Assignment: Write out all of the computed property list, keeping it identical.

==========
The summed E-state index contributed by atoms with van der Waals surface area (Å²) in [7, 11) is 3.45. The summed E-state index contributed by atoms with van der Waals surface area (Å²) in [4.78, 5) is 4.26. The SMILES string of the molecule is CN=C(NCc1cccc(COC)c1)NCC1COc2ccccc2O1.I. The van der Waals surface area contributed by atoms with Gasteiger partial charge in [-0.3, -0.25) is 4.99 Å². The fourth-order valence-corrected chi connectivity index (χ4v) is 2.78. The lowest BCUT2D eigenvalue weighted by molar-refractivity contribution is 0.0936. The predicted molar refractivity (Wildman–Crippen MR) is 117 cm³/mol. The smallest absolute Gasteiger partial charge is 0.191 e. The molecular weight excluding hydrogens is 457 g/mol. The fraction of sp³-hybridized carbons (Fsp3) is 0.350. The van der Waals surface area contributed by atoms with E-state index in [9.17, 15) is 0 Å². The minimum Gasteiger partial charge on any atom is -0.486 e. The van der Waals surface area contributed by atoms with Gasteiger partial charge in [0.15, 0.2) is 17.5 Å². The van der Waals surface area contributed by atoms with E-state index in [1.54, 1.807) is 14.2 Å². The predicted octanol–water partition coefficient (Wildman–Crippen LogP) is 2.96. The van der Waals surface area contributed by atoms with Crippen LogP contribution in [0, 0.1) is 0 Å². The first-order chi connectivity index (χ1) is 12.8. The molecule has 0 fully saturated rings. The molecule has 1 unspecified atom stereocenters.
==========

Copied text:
The summed E-state index contributed by atoms with van der Waals surface area (Å²) in [7, 11) is 3.45. The summed E-state index contributed by atoms with van der Waals surface area (Å²) in [4.78, 5) is 4.26. The SMILES string of the molecule is CN=C(NCc1cccc(COC)c1)NCC1COc2ccccc2O1.I. The van der Waals surface area contributed by atoms with Gasteiger partial charge in [-0.3, -0.25) is 4.99 Å². The fourth-order valence-corrected chi connectivity index (χ4v) is 2.78. The lowest BCUT2D eigenvalue weighted by molar-refractivity contribution is 0.0936. The predicted molar refractivity (Wildman–Crippen MR) is 117 cm³/mol. The smallest absolute Gasteiger partial charge is 0.191 e. The molecular weight excluding hydrogens is 457 g/mol. The fraction of sp³-hybridized carbons (Fsp3) is 0.350. The van der Waals surface area contributed by atoms with E-state index in [9.17, 15) is 0 Å². The minimum Gasteiger partial charge on any atom is -0.486 e. The van der Waals surface area contributed by atoms with Gasteiger partial charge in [0.15, 0.2) is 17.5 Å². The van der Waals surface area contributed by atoms with E-state index in [1.54, 1.807) is 14.2 Å². The predicted octanol–water partition coefficient (Wildman–Crippen LogP) is 2.96. The van der Waals surface area contributed by atoms with Crippen LogP contribution in [0, 0.1) is 0 Å². The first-order chi connectivity index (χ1) is 12.8. The molecule has 0 fully saturated rings. The molecule has 1 unspecified atom stereocenters.